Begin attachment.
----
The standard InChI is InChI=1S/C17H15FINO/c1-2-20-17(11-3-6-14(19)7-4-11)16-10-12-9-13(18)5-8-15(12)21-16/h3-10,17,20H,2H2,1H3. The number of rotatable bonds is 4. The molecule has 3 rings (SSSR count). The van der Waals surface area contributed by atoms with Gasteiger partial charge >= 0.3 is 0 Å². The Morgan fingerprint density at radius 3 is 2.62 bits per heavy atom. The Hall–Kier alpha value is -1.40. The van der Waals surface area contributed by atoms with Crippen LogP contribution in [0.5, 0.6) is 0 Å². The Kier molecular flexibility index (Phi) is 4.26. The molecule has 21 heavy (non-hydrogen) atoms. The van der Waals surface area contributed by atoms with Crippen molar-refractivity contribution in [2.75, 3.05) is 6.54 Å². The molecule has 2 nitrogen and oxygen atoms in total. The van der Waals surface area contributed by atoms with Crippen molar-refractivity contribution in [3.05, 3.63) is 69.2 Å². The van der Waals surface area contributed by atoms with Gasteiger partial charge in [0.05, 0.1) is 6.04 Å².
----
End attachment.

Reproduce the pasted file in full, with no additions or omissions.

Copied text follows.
The standard InChI is InChI=1S/C17H15FINO/c1-2-20-17(11-3-6-14(19)7-4-11)16-10-12-9-13(18)5-8-15(12)21-16/h3-10,17,20H,2H2,1H3. The number of rotatable bonds is 4. The molecule has 3 rings (SSSR count). The van der Waals surface area contributed by atoms with Gasteiger partial charge >= 0.3 is 0 Å². The Morgan fingerprint density at radius 3 is 2.62 bits per heavy atom. The Hall–Kier alpha value is -1.40. The van der Waals surface area contributed by atoms with Crippen LogP contribution in [0.5, 0.6) is 0 Å². The Kier molecular flexibility index (Phi) is 4.26. The molecule has 21 heavy (non-hydrogen) atoms. The van der Waals surface area contributed by atoms with Crippen molar-refractivity contribution in [2.75, 3.05) is 6.54 Å². The molecule has 2 nitrogen and oxygen atoms in total. The van der Waals surface area contributed by atoms with Crippen molar-refractivity contribution in [3.05, 3.63) is 69.2 Å². The van der Waals surface area contributed by atoms with Gasteiger partial charge in [0.05, 0.1) is 6.04 Å².